... the Right Thing to Do

04 Feb 2011

The Canadian Film Centre kicked off  their  Black History Month celebrations with an enriching evening with award-winning Writer/Director, Spike Lee. Spike is currently on a book promo tour for his latest endeavour, Spike Lee: Do The Right Thing.  The book celebrates the 20th anniversary of Do the Right thing''s film debut and provides an insiders view to the making of the seminal movie.

Throughout the evening Spike's unapologetic banter reminded us why he's one of Hollywood's vanguards. Fearlessness and passion have always been hallmarks of his work but throughout this discussion it became apparent that what makes his films legendary are the poignancy and timelessness of  the themes encapsulated in each.  Do the right thing, is arguably his most celebrated film, one which solidified his career not only as a filmmaker but as a gifted story-teller. Its mark on filmmaking is undeniable. America's views on race and youth culture were all showcased in a manner deceptively simple and devastatingly honest. So, it was only fitting that on a night chosen to celebrate this breakthrough film, Spike felt inclined to speak candidly on the role of music in his films, the role his family has played in his projects and Hollywood''s double standards.

The event's format served as a retrospective on his work, with Canadian Director, Clement Virgo moderating. Using clips from some of Spike's most famous films as a jumping off point to discuss his methodologies as a filmmaker, Virgo started the evening with a scene from Do the right thing.

Spike readily admitted that he chose music not as a background motif but to serve as a character that we the audience could identify with. Who among us hasn't heard Chuck D's  distinctive hook in Fight the Power, and not instantly thought of Do the right thing?

Spike also revealed that the use of the “floating effect” in Do the right thing and Malcolm X was a deliberate  effort to animate a character's thought process. But, the most  revealing discussion surrounded the film Crooklyn. Though his father jazz musician, Bill Lee, had worked on the musical score for a number of his films, Crooklyn a story about an african-american family set in the 60s and 70s, was a Lee family collaboration in full. The screenplay was written by his sister, Joie Lee and brother Cinque Lee, and according to Spike was semi-autobiographical. The four kids are coming of age in an urban city and dealing with the vulnerability that comes with the loss of a parent, a theme that hit  close to home in Spike's case.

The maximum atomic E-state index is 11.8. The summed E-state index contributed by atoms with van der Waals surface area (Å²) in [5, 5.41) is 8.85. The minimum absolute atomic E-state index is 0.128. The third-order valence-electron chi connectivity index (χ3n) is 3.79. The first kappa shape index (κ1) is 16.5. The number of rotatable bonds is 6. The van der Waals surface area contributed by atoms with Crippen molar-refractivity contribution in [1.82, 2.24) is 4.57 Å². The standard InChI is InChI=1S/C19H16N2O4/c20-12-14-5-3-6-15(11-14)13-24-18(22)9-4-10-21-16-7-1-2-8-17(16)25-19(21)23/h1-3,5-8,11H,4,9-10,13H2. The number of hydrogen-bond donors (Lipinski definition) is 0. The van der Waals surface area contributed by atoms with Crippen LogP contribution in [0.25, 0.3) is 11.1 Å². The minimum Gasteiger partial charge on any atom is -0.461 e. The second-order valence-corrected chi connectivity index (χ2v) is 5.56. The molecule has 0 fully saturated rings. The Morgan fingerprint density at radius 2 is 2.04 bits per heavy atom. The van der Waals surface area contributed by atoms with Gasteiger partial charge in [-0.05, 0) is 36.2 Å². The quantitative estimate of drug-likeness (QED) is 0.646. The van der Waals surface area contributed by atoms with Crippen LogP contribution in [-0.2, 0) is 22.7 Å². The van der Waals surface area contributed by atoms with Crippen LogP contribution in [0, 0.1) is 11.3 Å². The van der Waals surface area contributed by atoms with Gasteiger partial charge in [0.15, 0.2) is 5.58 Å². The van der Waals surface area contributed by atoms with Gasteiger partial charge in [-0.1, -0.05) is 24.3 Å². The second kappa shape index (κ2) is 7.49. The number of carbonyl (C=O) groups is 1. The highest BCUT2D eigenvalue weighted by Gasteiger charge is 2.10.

The idea of vulnerability was also brought up in discussion on Hollywood's double standards when it comes to artistic expression. Not reticence in sharing his opinion, Spike candidly recalled how he was offered the directorial job on Michael Jackson''s “They don''t care about us” video and the painful backlash Michael faced because of the History album''s controversial themes. In his response to questions on Michael''s artistry, Spike argued that artistic license in the film industry and the music industry has not been evenly judged, consequently leaving artist like Michael heavily penalized for their creativity, while white counterparts rarely are given such reprimands for pushing boundaries. It was an interesting point of discussion, one which further highlighted Spike's willingness to go where many others fear to tread because, in his world, it’s the right thing to do. Do the right thing is loved universally for the raw honesty in Spike's storytelling and in an ever changing world and film industry it’s refreshing to see that he hasn't.

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